From these reviews, we identified ten ingredients that are important in all implementation research grants: the gap between usual care and evidence-based care; the background of the evidence-based treatment to be implemented, its empirical base, and requisites; the theoretical framework for implementation and explicit theoretical justification for the choice of implementation strategies; information about stakeholders’ (providers, consumers, policymakers) treatment priorities; the setting’s (and providers’) readiness to adopt new treatments; the implementation strategies planned or considered in order to implement evidence-based care; the study team’s experience with the setting, treatment, or implementation process and the research environment; the feasibility and requisites of the proposed methods; the measurement and analysis of study variables; and the health delivery setting’s policy/funding environment, leverage or support for sustaining change.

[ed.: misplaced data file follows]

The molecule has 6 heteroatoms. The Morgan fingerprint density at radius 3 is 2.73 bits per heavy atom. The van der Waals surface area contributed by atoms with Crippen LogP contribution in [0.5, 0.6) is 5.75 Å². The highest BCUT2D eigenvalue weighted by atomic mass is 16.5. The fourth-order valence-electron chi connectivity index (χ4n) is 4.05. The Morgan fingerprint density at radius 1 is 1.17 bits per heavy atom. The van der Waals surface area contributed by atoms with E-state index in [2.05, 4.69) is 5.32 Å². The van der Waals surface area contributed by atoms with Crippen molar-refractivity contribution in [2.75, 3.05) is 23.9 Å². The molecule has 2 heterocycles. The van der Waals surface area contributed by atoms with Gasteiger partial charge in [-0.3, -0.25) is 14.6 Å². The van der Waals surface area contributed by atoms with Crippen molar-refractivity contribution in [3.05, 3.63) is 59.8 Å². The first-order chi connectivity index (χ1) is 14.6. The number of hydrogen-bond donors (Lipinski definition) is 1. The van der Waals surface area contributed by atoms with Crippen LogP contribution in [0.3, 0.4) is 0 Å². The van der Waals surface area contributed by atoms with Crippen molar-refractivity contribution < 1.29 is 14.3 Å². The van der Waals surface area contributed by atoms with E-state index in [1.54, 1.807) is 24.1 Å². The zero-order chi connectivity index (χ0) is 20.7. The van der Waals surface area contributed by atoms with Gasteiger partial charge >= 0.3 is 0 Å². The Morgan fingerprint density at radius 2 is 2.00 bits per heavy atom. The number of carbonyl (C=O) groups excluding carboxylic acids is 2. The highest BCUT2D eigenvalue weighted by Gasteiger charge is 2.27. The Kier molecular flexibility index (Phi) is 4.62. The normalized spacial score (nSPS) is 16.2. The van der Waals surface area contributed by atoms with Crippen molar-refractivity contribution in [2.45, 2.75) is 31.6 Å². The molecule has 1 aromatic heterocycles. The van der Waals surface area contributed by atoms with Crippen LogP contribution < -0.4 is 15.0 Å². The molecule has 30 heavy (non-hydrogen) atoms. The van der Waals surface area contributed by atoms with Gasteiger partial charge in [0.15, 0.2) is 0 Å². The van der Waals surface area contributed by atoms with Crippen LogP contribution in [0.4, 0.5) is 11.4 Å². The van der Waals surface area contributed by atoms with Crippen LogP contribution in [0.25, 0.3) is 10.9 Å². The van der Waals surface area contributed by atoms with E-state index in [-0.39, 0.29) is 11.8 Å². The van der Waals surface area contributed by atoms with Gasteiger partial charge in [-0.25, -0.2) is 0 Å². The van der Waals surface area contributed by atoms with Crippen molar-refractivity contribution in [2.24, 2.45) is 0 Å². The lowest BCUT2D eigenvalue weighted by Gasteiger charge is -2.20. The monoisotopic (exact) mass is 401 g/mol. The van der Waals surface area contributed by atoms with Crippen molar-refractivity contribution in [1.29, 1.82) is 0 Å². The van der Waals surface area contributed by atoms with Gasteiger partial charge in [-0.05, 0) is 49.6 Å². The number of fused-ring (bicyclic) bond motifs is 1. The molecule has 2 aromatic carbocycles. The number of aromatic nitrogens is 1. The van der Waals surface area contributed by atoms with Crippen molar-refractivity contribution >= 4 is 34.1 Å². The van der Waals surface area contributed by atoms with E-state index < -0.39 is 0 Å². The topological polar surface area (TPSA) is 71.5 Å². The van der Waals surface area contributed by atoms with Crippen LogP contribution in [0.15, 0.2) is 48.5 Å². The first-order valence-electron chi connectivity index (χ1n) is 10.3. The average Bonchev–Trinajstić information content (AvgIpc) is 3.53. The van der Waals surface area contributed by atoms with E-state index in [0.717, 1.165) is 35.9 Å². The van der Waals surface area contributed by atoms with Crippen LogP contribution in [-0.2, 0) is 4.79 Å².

Given the sparse literature on the importance of preliminary studies for implementation science grant applications, we ‘vetted’ our list of grant application components with a convenience sample of experts. Ultimately, nine experts responded to our request, including six members of the Implementation Science editorial board. We asked the experts to rate the importance of each of the ten elements, rating them as ‘1: Very important to address this is the application,’ ‘2: Helpful but not necessary to the application,’ or ‘3: Not very important to address’ within the context of demonstrating investigator capacity and study feasibility. Respondents were also asked whether there are any additional factors that were not listed.